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CES: Parrot Zik Sport are "world's smartest sports headphones"

From the same family as the excellent Parrot Zik and Parrot Zik 2.0 wireless headphones, the Philippe Starck-designed Zik Sport headset aims to analyse and optimise your workout.

A partnering app for smartphones and tablets will measure your heart rate and running style thanks to its integrated "intra-auricular biometric sensors", which make for an eye-catching design.

The app relays this information so you can analyse quite how slow, or maybe fast, you were running.

The Parrot Music Sport app is also said to be compatible "with the majority of existing sport applications" from the likes of Adidas and Nike.

The Zik Sport earphones have Bluetooth 4.0 for connecting to your phone or tablet and sport Parrot's 32bit digital sound processing.

The cans have active noise cancellation but also a "street mode" so you can hear your surroundings as well as your music (handy for not getting run over).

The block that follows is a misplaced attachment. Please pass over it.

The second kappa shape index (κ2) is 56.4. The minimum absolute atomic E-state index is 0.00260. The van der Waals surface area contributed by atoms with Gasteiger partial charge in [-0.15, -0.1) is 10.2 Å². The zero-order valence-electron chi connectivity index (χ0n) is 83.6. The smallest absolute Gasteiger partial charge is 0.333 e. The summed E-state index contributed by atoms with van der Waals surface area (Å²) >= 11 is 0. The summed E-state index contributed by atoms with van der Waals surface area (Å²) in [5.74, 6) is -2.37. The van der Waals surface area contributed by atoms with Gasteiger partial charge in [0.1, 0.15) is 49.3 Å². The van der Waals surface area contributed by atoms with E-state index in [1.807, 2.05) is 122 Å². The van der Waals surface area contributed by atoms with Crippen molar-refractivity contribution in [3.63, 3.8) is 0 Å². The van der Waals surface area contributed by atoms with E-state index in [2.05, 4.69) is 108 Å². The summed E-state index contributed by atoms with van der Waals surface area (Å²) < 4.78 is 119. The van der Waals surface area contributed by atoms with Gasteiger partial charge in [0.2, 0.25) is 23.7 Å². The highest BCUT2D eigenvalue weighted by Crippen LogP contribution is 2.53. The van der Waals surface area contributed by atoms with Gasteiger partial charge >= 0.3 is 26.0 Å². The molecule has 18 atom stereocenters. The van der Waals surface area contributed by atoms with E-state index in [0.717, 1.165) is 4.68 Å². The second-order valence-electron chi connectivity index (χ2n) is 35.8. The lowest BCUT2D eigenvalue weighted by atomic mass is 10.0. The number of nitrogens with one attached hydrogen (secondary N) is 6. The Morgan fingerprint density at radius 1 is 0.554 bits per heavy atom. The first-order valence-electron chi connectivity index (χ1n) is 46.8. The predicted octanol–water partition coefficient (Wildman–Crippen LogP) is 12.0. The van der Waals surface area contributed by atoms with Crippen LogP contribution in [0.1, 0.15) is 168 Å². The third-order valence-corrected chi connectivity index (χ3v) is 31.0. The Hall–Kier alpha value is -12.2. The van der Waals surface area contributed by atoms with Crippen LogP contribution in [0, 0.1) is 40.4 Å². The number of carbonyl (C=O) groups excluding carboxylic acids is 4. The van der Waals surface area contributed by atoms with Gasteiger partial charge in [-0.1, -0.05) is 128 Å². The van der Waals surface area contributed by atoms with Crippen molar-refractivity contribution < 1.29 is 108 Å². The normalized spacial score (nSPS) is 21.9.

There was no official price on display when the headphones were launched at the CES Unveiled event at CES 2015. But with the Zik headphones costing £300, we'd expect the Sport version to be in a similar ballpark when they go on sale later this year.

Also new from Parrot was an in-car infotainment system that's compatible with Android Auto and Apple CarPlay.

The Parrot RNB6 can function as a stand-alone in-car system but comes into its own when paired with an Apple- or Google-enabled suite of apps for voice control, music playback and more.

Control comes via the 7in touchscreen display or your connected Android or iOS smartphone. It's also due for release later in 2015.

Joe Cox

Joe is Content Director for Specialist Tech at Future and was previously the Global Editor-in-Chief of What Hi-Fi?. He has worked on What Hi-Fi? across print and online for more than 15 years, writing news, reviews and features. He has covered product launch events across the world, from Apple to Technics, Sony and Samsung, reported from CES, the Bristol Show and Munich High End for many years, and provided comment for sites such as the BBC and the Guardian. In his spare time he enjoys mixing vinyl and cycling.